If I was hungry, I'd be more likely to steal food. If I had pent up anger, I'd be more likely to lash out. If I was rewarded for outcompeting my peers, I'd be more likely to cut moral corners. These things are fairly evident, but how can we generalise them to a comprehensive theory of human cooperation?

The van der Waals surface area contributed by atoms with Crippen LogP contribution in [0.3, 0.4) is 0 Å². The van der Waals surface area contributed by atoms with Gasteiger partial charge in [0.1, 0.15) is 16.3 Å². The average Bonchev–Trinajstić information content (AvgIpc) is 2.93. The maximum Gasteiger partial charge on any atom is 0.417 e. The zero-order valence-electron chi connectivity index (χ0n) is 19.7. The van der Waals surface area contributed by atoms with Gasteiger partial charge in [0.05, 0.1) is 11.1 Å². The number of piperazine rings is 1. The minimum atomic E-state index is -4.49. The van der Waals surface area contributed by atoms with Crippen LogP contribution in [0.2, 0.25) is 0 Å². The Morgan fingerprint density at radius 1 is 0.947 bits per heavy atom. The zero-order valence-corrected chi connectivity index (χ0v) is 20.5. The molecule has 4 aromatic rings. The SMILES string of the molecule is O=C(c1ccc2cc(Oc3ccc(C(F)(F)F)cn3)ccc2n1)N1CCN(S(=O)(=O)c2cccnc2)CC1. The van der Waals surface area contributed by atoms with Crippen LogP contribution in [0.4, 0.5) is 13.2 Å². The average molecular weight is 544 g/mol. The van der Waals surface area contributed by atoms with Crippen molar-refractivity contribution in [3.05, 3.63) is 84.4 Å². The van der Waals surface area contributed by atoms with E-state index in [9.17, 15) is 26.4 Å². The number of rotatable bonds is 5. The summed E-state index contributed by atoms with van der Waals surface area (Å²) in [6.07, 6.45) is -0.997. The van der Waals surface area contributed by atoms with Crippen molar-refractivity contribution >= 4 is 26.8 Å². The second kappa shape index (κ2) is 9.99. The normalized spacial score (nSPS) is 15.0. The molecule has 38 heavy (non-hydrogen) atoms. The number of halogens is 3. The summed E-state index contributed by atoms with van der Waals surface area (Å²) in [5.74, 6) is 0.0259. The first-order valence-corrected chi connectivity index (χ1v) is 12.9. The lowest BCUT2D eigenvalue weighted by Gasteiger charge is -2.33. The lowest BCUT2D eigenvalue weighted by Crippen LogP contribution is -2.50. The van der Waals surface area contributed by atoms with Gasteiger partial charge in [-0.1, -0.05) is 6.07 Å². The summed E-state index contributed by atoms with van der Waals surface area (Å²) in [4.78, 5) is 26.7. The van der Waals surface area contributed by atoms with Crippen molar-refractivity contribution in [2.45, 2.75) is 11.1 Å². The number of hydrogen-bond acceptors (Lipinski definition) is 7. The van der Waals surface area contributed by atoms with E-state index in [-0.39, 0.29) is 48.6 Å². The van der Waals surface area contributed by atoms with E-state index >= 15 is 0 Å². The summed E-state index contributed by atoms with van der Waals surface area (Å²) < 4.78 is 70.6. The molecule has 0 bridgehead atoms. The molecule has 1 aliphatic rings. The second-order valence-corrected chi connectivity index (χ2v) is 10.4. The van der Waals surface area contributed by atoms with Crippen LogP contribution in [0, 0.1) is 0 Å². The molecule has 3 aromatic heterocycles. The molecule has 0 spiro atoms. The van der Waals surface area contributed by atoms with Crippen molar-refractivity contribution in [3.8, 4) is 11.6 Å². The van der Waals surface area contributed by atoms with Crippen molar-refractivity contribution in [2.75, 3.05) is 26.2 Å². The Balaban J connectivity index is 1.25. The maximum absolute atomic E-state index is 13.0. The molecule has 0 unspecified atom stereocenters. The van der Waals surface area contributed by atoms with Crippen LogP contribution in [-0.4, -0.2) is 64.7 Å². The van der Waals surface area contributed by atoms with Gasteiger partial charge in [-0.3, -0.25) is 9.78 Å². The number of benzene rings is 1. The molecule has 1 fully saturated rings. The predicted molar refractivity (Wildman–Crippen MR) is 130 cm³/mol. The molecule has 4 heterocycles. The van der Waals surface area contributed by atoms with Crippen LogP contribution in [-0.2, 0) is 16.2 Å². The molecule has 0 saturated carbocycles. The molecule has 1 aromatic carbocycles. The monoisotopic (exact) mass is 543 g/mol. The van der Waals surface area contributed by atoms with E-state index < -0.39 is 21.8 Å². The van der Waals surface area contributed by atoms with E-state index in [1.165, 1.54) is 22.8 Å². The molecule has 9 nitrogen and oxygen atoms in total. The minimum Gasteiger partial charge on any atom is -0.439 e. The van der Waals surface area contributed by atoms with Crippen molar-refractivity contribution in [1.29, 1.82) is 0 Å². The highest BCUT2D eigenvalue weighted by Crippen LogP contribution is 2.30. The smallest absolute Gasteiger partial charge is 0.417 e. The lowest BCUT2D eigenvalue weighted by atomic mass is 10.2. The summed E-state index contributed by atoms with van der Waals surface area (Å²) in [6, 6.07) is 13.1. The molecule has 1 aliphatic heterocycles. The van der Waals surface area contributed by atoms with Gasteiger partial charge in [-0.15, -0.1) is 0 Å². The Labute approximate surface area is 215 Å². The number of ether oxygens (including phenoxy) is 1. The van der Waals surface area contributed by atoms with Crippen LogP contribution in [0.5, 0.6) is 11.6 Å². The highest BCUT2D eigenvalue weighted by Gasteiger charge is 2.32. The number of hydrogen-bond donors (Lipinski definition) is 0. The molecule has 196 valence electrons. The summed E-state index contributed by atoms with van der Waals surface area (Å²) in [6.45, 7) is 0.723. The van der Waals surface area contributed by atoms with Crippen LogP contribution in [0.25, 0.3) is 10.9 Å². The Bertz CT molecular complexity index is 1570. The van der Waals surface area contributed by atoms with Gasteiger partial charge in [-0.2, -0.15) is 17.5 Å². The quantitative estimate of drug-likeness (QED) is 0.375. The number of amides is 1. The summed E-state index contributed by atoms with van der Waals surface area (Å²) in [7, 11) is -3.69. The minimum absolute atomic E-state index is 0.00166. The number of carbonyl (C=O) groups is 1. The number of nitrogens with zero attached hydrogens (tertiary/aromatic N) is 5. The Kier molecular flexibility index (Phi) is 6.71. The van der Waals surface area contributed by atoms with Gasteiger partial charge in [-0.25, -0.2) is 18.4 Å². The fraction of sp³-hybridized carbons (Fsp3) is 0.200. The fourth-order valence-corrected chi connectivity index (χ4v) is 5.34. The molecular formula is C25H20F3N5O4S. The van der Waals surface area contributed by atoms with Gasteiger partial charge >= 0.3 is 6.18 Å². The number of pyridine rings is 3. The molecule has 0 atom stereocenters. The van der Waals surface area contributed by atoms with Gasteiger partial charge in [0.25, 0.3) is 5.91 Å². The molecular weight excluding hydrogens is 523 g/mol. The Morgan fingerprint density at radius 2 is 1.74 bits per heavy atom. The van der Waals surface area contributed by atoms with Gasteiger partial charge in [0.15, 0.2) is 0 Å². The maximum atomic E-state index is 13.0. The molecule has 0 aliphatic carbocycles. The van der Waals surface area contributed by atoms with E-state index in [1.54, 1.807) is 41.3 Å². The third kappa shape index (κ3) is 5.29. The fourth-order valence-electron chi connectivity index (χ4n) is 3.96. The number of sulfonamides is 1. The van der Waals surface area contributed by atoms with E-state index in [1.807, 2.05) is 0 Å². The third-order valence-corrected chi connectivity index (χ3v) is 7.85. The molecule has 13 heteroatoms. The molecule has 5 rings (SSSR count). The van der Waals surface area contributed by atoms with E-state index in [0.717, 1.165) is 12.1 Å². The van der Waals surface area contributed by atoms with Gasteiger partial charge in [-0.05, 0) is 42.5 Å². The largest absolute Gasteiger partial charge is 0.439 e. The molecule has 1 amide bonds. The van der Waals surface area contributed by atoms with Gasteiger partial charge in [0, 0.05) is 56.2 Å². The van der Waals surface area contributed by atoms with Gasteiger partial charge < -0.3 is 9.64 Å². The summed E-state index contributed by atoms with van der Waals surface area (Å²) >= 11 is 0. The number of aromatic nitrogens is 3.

I'm not asking about a formal, game-theoretic answer per se. Though we can (should) certainly apply those insights, I'm looking for something about actual humans with actual human motivations. Something one could use to inform their decisions on structuring incentive structures on a variety of scales. How can we even begin answering this question? What concepts, apart from the ones I've already mentioned, could be part of the answer?